By GAIL OBER, LACONIA DAILY SUN
GILFORD — It was a full house Thursday evening as many of the members of the Belknap County Sportsman Club sat at long tables covered in white while waiting for the annual chicken dinner to begin.
Beginning in 1931, the club has moved once, from closer to the airport, to where they are now on Lily Pond Road, and has seen a steadily growing membership, and today boasts just over 400 members.
Dedicated to teaching proper hunting, fishing, archery and outdoor-survival techniques to the many youths and young adults in the area, for the first time in its existence, the club faces the real possibility that it may have to close.
For years, the Sportsmen's Club has been leasing the property from the Laconia Airport for $100 a year, which has allowed the club to give about $30,000 over its existence to local scholarship funds as well as teach all of the aforementioned skills and techniques to area youths.
With the lease ending in June of next year, it is the club members' desire to purchase the land from the airport, but that's going to take some money said Herb Ainsworth, who takes care of publicity for the club. They are currently awaiting an assessment of the land's value and purchase price.
The annual chicken barbecue is but one of the events held annual for members, that include the New Year's Game Supper, hosting two annual fishing derbies, and sponsoring a scholarship for students who want to study conservation or related studies like forestry and ecology. The club also keeps its members up to date on the latest state hunting and fishing laws.
Gilford's Bob Landry, a retired Laconia firefighter, has been a member in some form since he was a child in the 1960s.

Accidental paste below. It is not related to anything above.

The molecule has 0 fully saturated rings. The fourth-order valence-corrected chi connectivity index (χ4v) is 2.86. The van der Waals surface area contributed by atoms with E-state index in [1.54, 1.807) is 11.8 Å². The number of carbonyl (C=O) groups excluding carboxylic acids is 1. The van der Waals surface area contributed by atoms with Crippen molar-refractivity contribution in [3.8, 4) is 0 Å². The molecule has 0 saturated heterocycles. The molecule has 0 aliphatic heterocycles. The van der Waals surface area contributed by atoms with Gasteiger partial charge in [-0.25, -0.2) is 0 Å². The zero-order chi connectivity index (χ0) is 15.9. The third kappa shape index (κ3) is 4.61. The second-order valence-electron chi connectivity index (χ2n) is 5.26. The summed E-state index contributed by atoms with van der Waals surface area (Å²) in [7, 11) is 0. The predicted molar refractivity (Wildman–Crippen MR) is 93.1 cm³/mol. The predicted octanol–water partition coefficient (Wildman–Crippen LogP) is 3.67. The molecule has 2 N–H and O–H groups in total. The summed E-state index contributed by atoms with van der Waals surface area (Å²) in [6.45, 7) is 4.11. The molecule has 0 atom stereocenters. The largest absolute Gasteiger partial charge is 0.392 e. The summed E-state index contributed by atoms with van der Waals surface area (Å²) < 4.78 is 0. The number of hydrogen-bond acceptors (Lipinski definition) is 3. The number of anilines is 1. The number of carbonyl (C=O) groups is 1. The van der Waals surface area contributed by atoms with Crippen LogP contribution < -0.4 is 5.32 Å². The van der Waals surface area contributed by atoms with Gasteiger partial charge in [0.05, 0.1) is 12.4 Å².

"My father was a member," Landry recalled Thursday, saying he learned much about firearms safety and hunting skills from his dad and through the club.
After he and his wife, Karin, returned to New Hampshire from California, he rejoined and has been a member since then.
"It's important to preserve a way of life that New Hampshire people are historically used to," said Karin Landry, who said now that her husband is retired, she may take up shooting and archery again.
"It's encouraging to belong to a group that promotes firearm safety and stands strong for the Second Amendment," said Bob.
On the other hand, member Stan Rogers, who has a second home in Gilford, just joined the club this year.
Rogers, who likes pistol shooting, said he likes the idea of nice shooting ranges that are outdoors.
"There aren't many areas where people can go and shoot any more," he said.
Barry and Virginia Lehneman, also of Gilford, have been members for at least 20 years and are very proud of the contributions the sportsman club has made to "the kids."
"Especially the two fishing derbies," said Barry. "We also have hunter education and a nice bow-and-arrow course."
The Lehnermans are active in the Belknap Mountain Range and are very concerned with ecology and the conservation of the areas natural resources and beauty.
He said they also sent three women to the Barry Conservation Camp in Berlin for their Becoming an Outdoor Woman program.
Club members and their guest gather at the Belknap County Sportsman Club Thursday night for their annual chicken dinner. (Gail Ober/Laconia Daily Sun)
There are four separate shooting ranges at the Belknap County Sportsman Club as well as an archery course built through the woods. (Gail Ober/Laconia Daily Sun)
(Courtesy Frank Ross)